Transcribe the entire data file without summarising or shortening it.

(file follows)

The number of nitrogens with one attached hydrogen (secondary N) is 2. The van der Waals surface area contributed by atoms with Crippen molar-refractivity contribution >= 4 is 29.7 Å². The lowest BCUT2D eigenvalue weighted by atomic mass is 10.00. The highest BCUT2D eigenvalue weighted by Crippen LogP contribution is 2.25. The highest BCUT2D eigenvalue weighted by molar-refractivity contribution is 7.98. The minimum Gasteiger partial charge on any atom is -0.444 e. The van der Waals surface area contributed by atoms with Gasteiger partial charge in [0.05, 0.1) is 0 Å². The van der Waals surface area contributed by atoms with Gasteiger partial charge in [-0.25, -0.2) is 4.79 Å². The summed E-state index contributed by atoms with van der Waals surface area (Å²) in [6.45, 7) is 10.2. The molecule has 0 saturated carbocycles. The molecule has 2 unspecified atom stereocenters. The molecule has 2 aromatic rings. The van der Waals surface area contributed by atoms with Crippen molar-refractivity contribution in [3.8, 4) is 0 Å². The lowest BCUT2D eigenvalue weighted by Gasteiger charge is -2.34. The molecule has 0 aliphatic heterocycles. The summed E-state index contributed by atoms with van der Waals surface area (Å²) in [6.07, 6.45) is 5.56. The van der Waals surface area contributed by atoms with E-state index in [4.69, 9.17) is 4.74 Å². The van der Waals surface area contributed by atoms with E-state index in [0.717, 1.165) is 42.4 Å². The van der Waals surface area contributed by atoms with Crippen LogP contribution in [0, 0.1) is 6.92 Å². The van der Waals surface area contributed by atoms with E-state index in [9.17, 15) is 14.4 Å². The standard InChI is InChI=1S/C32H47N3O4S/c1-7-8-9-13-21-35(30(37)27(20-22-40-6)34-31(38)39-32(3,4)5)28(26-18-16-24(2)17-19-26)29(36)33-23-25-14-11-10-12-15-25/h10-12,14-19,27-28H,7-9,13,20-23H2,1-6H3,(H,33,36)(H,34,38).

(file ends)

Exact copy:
The number of nitrogens with one attached hydrogen (secondary N) is 2. The van der Waals surface area contributed by atoms with Crippen molar-refractivity contribution >= 4 is 29.7 Å². The lowest BCUT2D eigenvalue weighted by atomic mass is 10.00. The highest BCUT2D eigenvalue weighted by Crippen LogP contribution is 2.25. The highest BCUT2D eigenvalue weighted by molar-refractivity contribution is 7.98. The minimum Gasteiger partial charge on any atom is -0.444 e. The van der Waals surface area contributed by atoms with Gasteiger partial charge in [0.05, 0.1) is 0 Å². The van der Waals surface area contributed by atoms with Gasteiger partial charge in [-0.25, -0.2) is 4.79 Å². The summed E-state index contributed by atoms with van der Waals surface area (Å²) in [6.45, 7) is 10.2. The molecule has 0 saturated carbocycles. The molecule has 2 unspecified atom stereocenters. The molecule has 2 aromatic rings. The van der Waals surface area contributed by atoms with Crippen molar-refractivity contribution in [3.8, 4) is 0 Å². The lowest BCUT2D eigenvalue weighted by Gasteiger charge is -2.34. The molecule has 0 aliphatic heterocycles. The summed E-state index contributed by atoms with van der Waals surface area (Å²) in [6.07, 6.45) is 5.56. The van der Waals surface area contributed by atoms with E-state index in [4.69, 9.17) is 4.74 Å². The van der Waals surface area contributed by atoms with E-state index in [0.717, 1.165) is 42.4 Å². The van der Waals surface area contributed by atoms with Crippen LogP contribution in [0, 0.1) is 6.92 Å². The van der Waals surface area contributed by atoms with E-state index in [9.17, 15) is 14.4 Å². The standard InChI is InChI=1S/C32H47N3O4S/c1-7-8-9-13-21-35(30(37)27(20-22-40-6)34-31(38)39-32(3,4)5)28(26-18-16-24(2)17-19-26)29(36)33-23-25-14-11-10-12-15-25/h10-12,14-19,27-28H,7-9,13,20-23H2,1-6H3,(H,33,36)(H,34,38).